But many Americans have never heard of it.
Well they will next month when the diet books make their American debut, according to the New York Times. Dr. Pierre Dukan, the diet's creator, sold the North American Rights for $1.3 million up front.
But the diet may be nothing more than a glorified Atkins impersonator.
The NYT summed it all up in one paragraph:
His own diet's high-protein, low-fat approach is organized into four phases: attack, cruise, consolidation and stabilization. The first encourages dieters to eat as much as they want of nonfatty, protein rich foods, including oat bran (a key component) washed down with oceans of water. The second stage introduces vegetables, but no fruit; the third brings with it two slices of bread, a serving of cheese and fruit and two servings of carbohydrates a day, with two weekly "celebration" meals with wine and dessert (the diet is French, after all); and the final stage six days a week of "anything goes" and one day of reversion to strict protein-only stage one -- for the rest of your life.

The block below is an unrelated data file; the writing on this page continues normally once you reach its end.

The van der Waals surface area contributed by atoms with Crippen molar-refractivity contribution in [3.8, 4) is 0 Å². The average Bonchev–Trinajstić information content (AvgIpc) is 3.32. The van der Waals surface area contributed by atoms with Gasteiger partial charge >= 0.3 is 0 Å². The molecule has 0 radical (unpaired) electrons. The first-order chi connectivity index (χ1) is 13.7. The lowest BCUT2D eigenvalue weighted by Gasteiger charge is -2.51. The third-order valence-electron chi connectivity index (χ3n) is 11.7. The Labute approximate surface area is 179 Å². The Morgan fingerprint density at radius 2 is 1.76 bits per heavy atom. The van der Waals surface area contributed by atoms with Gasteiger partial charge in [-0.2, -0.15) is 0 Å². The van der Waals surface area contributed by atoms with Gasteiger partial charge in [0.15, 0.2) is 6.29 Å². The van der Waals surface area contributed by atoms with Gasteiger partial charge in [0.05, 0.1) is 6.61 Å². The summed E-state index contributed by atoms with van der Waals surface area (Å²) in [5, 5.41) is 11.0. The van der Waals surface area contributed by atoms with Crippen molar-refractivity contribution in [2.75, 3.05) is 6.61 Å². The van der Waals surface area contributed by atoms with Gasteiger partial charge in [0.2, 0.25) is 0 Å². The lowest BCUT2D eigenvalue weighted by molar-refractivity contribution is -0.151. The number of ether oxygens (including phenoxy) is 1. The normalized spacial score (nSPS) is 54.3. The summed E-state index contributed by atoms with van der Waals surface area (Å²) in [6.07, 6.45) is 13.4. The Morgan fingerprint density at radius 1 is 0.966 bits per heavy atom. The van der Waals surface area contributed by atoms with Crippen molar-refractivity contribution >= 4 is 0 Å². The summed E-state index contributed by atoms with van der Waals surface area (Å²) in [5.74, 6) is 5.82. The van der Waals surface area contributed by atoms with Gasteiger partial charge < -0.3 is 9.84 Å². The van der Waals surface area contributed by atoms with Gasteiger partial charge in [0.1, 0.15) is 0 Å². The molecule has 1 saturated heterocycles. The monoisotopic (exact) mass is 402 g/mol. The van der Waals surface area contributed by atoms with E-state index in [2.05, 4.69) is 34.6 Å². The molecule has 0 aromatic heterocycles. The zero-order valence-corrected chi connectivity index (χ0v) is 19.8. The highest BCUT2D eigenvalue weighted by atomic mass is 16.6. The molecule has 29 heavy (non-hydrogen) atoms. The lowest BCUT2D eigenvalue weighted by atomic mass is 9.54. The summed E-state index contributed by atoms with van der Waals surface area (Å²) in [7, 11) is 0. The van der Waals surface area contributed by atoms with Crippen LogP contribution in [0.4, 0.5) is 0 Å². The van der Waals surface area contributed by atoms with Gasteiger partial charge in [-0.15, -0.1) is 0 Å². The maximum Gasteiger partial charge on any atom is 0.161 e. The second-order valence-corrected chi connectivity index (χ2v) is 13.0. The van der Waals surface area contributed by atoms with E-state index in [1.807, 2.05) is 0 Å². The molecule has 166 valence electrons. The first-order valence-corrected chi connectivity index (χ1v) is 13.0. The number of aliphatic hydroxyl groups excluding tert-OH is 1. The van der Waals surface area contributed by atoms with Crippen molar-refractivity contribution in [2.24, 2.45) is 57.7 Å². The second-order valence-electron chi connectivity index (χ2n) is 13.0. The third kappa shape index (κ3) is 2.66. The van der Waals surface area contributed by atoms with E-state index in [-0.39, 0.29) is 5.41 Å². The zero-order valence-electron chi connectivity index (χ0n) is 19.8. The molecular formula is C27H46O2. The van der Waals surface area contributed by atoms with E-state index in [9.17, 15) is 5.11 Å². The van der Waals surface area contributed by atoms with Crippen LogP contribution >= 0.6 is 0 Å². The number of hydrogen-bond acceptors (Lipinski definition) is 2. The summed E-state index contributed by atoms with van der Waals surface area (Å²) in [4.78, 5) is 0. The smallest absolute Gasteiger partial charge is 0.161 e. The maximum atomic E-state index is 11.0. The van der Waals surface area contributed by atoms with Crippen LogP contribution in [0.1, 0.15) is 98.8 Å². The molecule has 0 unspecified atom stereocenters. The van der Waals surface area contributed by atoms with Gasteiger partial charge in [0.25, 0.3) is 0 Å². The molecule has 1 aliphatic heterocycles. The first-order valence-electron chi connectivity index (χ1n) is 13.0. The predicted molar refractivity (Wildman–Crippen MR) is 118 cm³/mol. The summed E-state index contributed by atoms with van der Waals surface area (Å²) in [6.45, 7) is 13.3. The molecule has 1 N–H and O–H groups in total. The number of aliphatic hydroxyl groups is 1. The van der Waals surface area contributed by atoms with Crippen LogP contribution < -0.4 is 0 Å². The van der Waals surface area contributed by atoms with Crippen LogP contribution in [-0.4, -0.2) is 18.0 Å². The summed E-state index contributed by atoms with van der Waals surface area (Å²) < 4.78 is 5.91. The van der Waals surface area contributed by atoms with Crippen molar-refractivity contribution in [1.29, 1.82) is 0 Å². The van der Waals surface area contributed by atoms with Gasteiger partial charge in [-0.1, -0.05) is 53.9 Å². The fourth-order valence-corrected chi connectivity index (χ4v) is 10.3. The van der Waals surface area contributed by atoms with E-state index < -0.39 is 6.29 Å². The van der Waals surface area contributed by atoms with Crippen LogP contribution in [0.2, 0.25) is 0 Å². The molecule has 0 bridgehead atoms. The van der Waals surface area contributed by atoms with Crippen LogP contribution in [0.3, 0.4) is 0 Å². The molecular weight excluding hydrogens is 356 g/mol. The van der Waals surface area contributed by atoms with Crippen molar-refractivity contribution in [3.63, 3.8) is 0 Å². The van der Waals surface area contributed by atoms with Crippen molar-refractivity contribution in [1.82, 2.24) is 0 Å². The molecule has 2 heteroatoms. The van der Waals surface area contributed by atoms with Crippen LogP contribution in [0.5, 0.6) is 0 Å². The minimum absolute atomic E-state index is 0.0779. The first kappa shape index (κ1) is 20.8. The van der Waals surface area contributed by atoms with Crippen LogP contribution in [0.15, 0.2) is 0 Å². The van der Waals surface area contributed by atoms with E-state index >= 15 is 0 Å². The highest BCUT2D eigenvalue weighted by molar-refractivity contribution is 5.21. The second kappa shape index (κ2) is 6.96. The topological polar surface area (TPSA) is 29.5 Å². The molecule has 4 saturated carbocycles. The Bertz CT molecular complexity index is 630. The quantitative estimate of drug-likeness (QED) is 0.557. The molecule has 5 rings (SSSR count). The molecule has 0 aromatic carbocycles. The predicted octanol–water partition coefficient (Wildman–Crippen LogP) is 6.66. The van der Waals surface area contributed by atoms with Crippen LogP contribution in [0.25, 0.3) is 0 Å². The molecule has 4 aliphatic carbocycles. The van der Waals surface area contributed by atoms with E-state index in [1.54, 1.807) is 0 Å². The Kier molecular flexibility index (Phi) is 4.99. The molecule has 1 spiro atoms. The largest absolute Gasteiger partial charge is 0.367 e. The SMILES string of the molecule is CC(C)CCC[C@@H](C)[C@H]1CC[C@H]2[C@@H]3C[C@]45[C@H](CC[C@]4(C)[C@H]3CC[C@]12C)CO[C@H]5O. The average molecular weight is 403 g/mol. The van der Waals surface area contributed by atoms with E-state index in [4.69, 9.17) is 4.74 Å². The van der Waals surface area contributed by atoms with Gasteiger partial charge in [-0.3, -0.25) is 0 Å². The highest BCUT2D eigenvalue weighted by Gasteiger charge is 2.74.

According to the New York Times article, the diet has become such a staple of French culture that almost any public figure that loses weight is labeled as a "Dukanniste," including Carole Middleton, the mother of Kate Middleton. There have been rumors that the princess-to-be is also on the diet in preparation for the royal wedding, according to ABC News.
Critics claim it's really nothing more than a fad. Dr. David Katz, Director of Yale University's Prevention Research Center, called it the new fad diet for 2011. According to CBS, many critics even believe the diet may be wholly unhealthy and unsustainable.
The program differs a bit from the Atkin's diet, and time will tell if it's a fad or a lasting method of weight-loss.